TAG | Russia
Via Russia & India Report:
A group of Creationists staged a publicity stunt in Moscow’s Darwin Museum, unfurling a Christian banner, distributing leaflets, and singing hymns. This is the latest in a string of attention-seeking performances by self-proclaimed ‘Orthodox activists’.
At 3 pm on Saturday, a group of young people hoisted a banner over the building of the museum that read “God created the world”. A few minutes later, protesters released several hundred leaflets from the balcony in the main hall onto an unsuspecting audience of mostly children, as several sang traditional Orthodox hymns.
“Let’s protect our children from lies! The Universe was created by God 7522 years ago. The ‘Theory of Evolution’ is a pseudo-scientific myth, an inadequate and unproven theory that has been used to justify the murder of millions,” read one of the flyers.
Within minutes, the participants of what was advertised online beforehand as a “missionary flashmob” began to gather the dropped leaflets, and escaped to the nearest underground station where they burnt them.
Within hours, the organizers, who call themselves God’s Will, posted a video of the stunt, titled “Checkmate, atheists!”
The response of the Russian Orthodox Church was telling…
Russian Orthodox Church spokesman Vsevolod Chaplin refused to condemn the stunt, saying simply that “it was a little more aggressive than it needed to be” in a TV interview on local Dozhd channel.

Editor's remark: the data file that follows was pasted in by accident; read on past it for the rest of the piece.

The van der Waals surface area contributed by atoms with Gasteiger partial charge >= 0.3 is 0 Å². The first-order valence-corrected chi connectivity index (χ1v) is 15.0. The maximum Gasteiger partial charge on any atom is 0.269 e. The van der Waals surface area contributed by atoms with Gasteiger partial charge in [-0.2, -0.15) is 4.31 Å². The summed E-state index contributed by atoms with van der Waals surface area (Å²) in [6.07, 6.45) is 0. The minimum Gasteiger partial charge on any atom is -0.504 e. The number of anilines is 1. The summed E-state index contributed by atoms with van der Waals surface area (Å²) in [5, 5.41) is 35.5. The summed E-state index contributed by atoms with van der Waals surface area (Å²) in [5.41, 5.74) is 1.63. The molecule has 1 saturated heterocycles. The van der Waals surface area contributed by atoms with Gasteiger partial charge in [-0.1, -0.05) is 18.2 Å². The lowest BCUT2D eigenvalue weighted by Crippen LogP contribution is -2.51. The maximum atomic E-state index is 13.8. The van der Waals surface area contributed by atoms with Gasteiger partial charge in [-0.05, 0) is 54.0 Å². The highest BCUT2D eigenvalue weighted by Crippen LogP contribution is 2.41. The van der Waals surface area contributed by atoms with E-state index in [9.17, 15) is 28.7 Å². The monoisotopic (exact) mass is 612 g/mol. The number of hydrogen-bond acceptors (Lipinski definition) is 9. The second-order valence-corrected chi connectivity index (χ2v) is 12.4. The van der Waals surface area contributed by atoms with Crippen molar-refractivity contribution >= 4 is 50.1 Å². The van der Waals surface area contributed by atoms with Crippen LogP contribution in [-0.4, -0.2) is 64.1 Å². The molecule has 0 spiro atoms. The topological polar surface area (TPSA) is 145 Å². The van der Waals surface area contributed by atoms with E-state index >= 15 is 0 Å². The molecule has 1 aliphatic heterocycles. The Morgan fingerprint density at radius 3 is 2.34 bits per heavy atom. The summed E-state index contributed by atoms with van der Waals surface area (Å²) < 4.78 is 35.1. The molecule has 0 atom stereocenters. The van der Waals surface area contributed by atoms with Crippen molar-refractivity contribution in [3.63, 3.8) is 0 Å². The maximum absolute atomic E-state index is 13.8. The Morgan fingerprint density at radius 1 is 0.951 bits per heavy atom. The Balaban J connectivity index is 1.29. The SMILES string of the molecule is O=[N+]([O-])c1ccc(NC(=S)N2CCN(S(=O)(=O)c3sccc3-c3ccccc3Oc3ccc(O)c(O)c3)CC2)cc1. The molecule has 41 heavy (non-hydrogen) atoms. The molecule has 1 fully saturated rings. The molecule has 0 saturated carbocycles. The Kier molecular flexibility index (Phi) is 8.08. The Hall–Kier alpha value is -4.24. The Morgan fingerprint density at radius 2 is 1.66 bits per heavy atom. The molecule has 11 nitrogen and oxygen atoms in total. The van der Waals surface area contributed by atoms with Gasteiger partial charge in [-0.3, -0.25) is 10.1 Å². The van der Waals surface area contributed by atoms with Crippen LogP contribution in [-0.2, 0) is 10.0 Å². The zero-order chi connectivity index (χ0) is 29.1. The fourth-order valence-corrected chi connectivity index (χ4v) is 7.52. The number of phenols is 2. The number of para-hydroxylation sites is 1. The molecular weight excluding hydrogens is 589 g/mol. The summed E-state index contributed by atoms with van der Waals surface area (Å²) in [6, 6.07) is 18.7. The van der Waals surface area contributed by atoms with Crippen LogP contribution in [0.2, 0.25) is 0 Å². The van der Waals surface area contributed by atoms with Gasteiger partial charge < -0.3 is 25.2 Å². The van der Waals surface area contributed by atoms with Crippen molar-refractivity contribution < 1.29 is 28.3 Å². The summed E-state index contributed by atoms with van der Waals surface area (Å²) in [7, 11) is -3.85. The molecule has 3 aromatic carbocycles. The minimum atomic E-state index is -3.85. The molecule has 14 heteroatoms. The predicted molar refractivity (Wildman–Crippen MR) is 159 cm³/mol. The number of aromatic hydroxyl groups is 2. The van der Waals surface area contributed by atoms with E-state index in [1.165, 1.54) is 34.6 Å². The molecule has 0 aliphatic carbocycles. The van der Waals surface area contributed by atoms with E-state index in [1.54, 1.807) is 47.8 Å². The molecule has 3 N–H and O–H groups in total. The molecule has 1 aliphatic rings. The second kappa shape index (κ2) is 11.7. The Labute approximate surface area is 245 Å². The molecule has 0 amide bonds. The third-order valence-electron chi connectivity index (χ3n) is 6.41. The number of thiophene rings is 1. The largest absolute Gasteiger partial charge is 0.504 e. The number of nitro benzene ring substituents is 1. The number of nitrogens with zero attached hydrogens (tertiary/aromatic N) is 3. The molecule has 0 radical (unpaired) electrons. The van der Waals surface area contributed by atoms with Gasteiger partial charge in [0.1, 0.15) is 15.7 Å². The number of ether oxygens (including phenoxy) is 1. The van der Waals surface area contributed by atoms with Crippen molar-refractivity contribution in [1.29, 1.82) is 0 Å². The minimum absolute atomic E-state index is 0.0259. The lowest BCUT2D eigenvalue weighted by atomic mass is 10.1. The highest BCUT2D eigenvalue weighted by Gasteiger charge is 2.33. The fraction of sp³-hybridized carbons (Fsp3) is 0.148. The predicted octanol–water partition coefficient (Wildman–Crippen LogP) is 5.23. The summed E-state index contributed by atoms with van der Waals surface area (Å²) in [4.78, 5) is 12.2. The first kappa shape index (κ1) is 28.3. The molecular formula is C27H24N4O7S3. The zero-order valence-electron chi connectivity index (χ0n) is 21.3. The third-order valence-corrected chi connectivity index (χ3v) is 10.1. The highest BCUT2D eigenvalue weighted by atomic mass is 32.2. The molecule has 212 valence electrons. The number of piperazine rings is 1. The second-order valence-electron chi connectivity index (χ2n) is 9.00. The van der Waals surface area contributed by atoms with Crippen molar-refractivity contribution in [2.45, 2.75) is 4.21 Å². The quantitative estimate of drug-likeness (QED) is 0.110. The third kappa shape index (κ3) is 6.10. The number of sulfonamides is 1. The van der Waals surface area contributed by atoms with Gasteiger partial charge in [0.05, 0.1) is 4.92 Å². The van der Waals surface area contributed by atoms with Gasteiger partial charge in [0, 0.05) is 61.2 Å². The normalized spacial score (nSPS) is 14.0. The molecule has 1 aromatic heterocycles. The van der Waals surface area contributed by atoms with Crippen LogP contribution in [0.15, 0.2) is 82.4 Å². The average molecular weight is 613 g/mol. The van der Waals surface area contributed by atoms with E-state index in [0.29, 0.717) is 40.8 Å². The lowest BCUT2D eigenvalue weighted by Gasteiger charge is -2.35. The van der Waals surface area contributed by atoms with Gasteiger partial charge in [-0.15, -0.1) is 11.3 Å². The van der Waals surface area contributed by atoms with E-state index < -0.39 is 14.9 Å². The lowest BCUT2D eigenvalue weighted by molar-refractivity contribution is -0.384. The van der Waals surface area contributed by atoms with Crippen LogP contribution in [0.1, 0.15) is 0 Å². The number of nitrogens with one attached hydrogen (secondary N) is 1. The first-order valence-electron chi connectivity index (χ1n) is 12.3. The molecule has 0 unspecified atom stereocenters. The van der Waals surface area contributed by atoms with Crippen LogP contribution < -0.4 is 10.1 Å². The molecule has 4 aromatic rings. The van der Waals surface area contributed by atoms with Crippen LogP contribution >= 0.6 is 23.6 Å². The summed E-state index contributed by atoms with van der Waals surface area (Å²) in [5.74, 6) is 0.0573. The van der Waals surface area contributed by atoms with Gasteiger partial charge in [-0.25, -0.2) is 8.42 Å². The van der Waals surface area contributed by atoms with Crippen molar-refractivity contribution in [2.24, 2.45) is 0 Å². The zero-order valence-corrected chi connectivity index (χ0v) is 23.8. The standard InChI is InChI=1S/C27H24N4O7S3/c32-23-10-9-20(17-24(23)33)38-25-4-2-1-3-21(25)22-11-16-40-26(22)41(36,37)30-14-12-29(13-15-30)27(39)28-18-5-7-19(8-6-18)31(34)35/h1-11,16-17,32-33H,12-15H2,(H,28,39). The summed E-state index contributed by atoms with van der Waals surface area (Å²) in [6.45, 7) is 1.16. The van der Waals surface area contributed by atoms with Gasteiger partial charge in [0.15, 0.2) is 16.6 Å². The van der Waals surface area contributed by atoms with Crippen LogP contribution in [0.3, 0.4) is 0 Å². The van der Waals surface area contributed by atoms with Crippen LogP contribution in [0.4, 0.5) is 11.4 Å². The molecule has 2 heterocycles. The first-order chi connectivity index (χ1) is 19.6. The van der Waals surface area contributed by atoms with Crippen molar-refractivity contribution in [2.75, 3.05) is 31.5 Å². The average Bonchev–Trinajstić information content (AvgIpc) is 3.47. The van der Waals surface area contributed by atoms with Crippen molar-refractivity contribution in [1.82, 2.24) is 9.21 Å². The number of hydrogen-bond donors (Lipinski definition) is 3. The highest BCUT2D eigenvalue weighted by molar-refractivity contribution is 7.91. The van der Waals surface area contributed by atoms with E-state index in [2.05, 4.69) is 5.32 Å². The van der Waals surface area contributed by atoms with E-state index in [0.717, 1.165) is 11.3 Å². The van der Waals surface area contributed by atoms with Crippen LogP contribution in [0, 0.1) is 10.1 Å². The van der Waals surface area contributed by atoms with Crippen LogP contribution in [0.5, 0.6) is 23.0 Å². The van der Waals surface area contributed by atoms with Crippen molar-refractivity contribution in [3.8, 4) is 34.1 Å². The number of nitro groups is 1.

In contrast, renowned biologist Aleksandr Markov, who witnessed the event first-hand, was scathing.
“They are pathetic. I think they were aiming to produce a symmetrical response to Pussy Riot, but with one difference – they are not likely to face any serious punishment from the state,” Markov wrote in his blog.
….The ideologue of the museum stunt, Dmitriy Enteo, became famous on the back of several stunts directed at Pussy Riot and their supporters, and has admitted that he consciously uses the same art performance aesthetic, but for opposite aims.
Over the past year, Enteo’s Orthodox Patrol or Inquisition, as he variously calls his band of active supporters, numbering several dozen, has accosted people on the streets wearing what they deemed to be inappropriate t-shirts, broke into an abortion clinic, interrupted a theater play sympathetic to Pussy Riot, and blockaded an art exhibition.
Like so many of such people, Enteo seems to have been on some sort of spiritual journey:
24 year-old Dmitriy Enteo’s (real name Tsorionov) path to salvation has not been straightforward. The son of a university professor, he was previously a Hindu, a Buddhist, and a devotee of trance music. The pseudonym Enteo was derived from entheogen, a member of a group of psychodelic plants, such as peyote, used by shamans.